Ask a soldier in Israel, and he will smile and whip out his picture of the Rebbe, kiss it, and say “The Rebbe is here, my friend.”

For Israel, the Rebbe was a true leader, a freind, a healer, a truth ringer. It is his message and light, the realness of G-d’s truth in this world, that are the only positivity in Israel today.

The real question is whether the Rabbis who do indeed appear to live in Israel are actually present in the land. They seem to be there, we hear of them every now and then.

Our ‘leaders” in Israel. It’s laughable. All they do is whisper.

The Rebbe got children to rally.

As the Rabbis in Israel whispered.

The Rebbe refused to be passive.

As the Rabbis in Israel whispered.

The Rebbe cried.

As the Rabbis in Israel whispered.

The Rebbe called the Prime Minister.

As the Rabbis in Israel whispered.

The Rebbe said it like it is, and loud.

As the Rabbis in Israel whispered.

The Rebbe himself is known to have asked, “Where is the voice of the religious?”

And, well, the Rabbis in Israel just whispered.


So, this question about the Rebbe visiting Israel. It’s got to go.

If you ever get asked this question, just smile.

Then hit them with the truth.

Thursday, August 10, 2006

And now, for the inside.

This picture tells me more about the situation in Israel than any so-called news.

Why do we act like there's no inside?

There is an inside to all this.

I saw this picture, and felt less detached.

Being detached is the worst.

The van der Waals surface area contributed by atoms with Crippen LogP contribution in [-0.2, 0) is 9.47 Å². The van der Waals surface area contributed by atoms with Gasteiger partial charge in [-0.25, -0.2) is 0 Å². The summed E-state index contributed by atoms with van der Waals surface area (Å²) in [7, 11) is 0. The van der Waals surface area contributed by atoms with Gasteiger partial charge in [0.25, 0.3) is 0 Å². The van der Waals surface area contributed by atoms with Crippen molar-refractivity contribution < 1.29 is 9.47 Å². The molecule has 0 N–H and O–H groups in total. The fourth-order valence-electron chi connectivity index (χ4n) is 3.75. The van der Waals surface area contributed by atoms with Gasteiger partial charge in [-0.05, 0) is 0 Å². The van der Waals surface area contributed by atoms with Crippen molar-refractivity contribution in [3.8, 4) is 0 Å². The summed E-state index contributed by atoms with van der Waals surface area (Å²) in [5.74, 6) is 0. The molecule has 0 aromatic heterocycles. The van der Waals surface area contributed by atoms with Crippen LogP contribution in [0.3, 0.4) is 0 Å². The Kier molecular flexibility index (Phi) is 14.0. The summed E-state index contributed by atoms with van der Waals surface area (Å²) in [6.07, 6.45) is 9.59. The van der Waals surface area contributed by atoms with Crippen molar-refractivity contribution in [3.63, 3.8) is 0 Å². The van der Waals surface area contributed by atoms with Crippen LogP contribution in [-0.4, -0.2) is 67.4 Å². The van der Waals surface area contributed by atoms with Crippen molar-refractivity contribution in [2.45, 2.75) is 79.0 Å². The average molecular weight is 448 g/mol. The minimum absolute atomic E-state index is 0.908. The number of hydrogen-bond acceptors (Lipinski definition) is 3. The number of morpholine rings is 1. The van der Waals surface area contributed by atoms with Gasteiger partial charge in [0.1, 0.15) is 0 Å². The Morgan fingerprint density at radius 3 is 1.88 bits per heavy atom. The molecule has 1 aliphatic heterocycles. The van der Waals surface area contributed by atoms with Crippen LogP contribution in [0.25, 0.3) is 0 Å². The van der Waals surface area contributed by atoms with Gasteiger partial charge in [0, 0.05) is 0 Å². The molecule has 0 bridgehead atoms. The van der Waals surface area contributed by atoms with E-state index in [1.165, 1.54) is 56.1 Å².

The Rebbe and a tattoed Israeli brought me back to life.

Thursday, August 03, 2006


I hate wanting Moshiach with this "enough is enough" tone.

A Muslim walks into the Seattle Jewish Federation and opens fire. All of a sudden, I want Moshiach.

Hearing about many deaths over the past weeks. All of a sudden, I want Moshiach.

Bombs falling on the cener of my heart - Tzfas. All of a sudden, I want Moshiach.

Walking through the airport, and all the newspapers scream about Israel. All of a sudden, I want Moshiach.

Feeling the Tisha B'av hunger in my stomach. And I want Moshiach.

It's sick. Does it have to take pain and suffering to awaken within me a genuine desire for Moshiach. Am I this numb?

I wish my yearning transcended all this craziness, all the confusion, all the losses.

I wish that, in every situation, I had a vision; an eagerness.

Where is it?

Where is it when I am strong and laughing?

I just wish everything would just calm down, so I can find the truth in this yearning.

I wish I could show G-d that I'm for real about this.

That, no matter what, I want Moshiach NOW.

Just because he wants it, and he wants me to want it.


Rebbe, really didn't have to.

Ever since I started really striving to understand, learn from, and connect with the Rebbe, my life has seen countless blessings.

I have the Rebbe to thank...for a lot of things.

But I never thought he would get me a laptop.

I mean, come on.


I'm at the Bais Chana woman's program in Minnesota right now.

I was just on the teen program, prepared to spend the next month home, but a conversation with Rabbi Friedman led to a change of plans.

"Why don't you come to the woman's program? You can hang out and do some writing for us."

So, here I am.

I quickly realized a laptop was essential to my future, all these opportunities. I knew it would happen, but not so soon. Not so "on demand."

The laptop came because I have a mission. The Rebbe believes in me, and he just couldn't wait.

So, it's exciting.

I'm ready to turn this thing into a mission-invested, spark-lifting, simcha-spreading, and totally Moshiach-bringing machine.

And the Rebbe...

I just can't help but smile.

He's just so tech-savvy.

(We're currently looking to find a fitting name for the laptop. Any ideas?)